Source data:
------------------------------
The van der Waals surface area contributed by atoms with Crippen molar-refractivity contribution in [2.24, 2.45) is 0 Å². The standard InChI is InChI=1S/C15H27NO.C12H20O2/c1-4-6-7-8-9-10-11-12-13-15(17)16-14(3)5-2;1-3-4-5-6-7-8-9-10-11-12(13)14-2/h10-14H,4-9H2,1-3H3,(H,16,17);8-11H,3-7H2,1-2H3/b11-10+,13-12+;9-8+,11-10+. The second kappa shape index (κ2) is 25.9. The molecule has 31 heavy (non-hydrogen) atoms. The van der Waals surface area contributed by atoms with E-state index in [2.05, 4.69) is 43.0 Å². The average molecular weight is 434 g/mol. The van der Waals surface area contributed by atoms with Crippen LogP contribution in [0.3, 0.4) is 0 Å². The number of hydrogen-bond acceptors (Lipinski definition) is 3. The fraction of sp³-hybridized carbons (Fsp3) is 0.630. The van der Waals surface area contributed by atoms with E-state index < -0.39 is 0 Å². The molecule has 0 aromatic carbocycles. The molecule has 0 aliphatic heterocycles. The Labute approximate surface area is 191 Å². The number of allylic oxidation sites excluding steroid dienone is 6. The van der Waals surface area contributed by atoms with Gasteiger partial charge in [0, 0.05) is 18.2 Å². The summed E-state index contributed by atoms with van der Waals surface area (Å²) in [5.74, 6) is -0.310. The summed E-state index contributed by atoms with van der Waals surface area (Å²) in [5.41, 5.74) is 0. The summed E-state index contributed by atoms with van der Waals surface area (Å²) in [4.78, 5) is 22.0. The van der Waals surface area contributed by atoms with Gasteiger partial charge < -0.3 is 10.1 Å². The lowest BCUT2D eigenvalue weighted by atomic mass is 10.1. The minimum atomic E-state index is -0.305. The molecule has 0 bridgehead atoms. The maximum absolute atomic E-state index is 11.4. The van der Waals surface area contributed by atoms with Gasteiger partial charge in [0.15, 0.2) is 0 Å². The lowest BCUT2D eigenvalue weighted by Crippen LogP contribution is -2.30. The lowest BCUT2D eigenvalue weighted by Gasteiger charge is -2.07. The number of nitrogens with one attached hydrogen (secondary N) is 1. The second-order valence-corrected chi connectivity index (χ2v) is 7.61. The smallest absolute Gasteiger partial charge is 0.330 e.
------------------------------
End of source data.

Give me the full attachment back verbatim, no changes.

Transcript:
The van der Waals surface area contributed by atoms with Crippen molar-refractivity contribution in [2.24, 2.45) is 0 Å². The standard InChI is InChI=1S/C15H27NO.C12H20O2/c1-4-6-7-8-9-10-11-12-13-15(17)16-14(3)5-2;1-3-4-5-6-7-8-9-10-11-12(13)14-2/h10-14H,4-9H2,1-3H3,(H,16,17);8-11H,3-7H2,1-2H3/b11-10+,13-12+;9-8+,11-10+. The second kappa shape index (κ2) is 25.9. The molecule has 31 heavy (non-hydrogen) atoms. The van der Waals surface area contributed by atoms with E-state index in [2.05, 4.69) is 43.0 Å². The average molecular weight is 434 g/mol. The van der Waals surface area contributed by atoms with Crippen LogP contribution in [0.3, 0.4) is 0 Å². The number of hydrogen-bond acceptors (Lipinski definition) is 3. The fraction of sp³-hybridized carbons (Fsp3) is 0.630. The van der Waals surface area contributed by atoms with E-state index < -0.39 is 0 Å². The molecule has 0 aromatic carbocycles. The molecule has 0 aliphatic heterocycles. The Labute approximate surface area is 191 Å². The number of allylic oxidation sites excluding steroid dienone is 6. The van der Waals surface area contributed by atoms with Gasteiger partial charge in [0, 0.05) is 18.2 Å². The summed E-state index contributed by atoms with van der Waals surface area (Å²) in [5.74, 6) is -0.310. The summed E-state index contributed by atoms with van der Waals surface area (Å²) in [5.41, 5.74) is 0. The summed E-state index contributed by atoms with van der Waals surface area (Å²) in [4.78, 5) is 22.0. The van der Waals surface area contributed by atoms with Gasteiger partial charge < -0.3 is 10.1 Å². The lowest BCUT2D eigenvalue weighted by atomic mass is 10.1. The minimum atomic E-state index is -0.305. The molecule has 0 bridgehead atoms. The maximum absolute atomic E-state index is 11.4. The van der Waals surface area contributed by atoms with Gasteiger partial charge in [0.15, 0.2) is 0 Å². The lowest BCUT2D eigenvalue weighted by Crippen LogP contribution is -2.30. The lowest BCUT2D eigenvalue weighted by Gasteiger charge is -2.07. The number of nitrogens with one attached hydrogen (secondary N) is 1. The second-order valence-corrected chi connectivity index (χ2v) is 7.61. The smallest absolute Gasteiger partial charge is 0.330 e.